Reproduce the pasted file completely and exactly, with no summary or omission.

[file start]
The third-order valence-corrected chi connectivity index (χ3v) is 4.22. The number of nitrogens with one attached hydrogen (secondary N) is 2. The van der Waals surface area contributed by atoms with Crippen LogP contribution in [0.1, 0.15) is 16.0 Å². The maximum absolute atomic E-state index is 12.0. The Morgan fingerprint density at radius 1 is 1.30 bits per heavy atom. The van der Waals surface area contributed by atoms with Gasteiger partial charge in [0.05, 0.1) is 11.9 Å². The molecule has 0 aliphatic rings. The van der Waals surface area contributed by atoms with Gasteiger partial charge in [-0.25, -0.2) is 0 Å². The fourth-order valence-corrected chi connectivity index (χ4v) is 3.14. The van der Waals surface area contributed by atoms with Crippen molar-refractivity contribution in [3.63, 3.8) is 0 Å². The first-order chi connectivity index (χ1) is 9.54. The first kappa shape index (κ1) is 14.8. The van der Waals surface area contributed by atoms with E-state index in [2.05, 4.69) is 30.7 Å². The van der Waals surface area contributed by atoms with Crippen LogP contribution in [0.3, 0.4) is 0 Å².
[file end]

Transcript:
The third-order valence-corrected chi connectivity index (χ3v) is 4.22. The number of nitrogens with one attached hydrogen (secondary N) is 2. The van der Waals surface area contributed by atoms with Crippen LogP contribution in [0.1, 0.15) is 16.0 Å². The maximum absolute atomic E-state index is 12.0. The Morgan fingerprint density at radius 1 is 1.30 bits per heavy atom. The van der Waals surface area contributed by atoms with Gasteiger partial charge in [0.05, 0.1) is 11.9 Å². The molecule has 0 aliphatic rings. The van der Waals surface area contributed by atoms with Gasteiger partial charge in [-0.25, -0.2) is 0 Å². The fourth-order valence-corrected chi connectivity index (χ4v) is 3.14. The van der Waals surface area contributed by atoms with Crippen molar-refractivity contribution in [3.63, 3.8) is 0 Å². The first-order chi connectivity index (χ1) is 9.54. The first kappa shape index (κ1) is 14.8. The van der Waals surface area contributed by atoms with E-state index in [2.05, 4.69) is 30.7 Å². The van der Waals surface area contributed by atoms with Crippen LogP contribution in [0.3, 0.4) is 0 Å².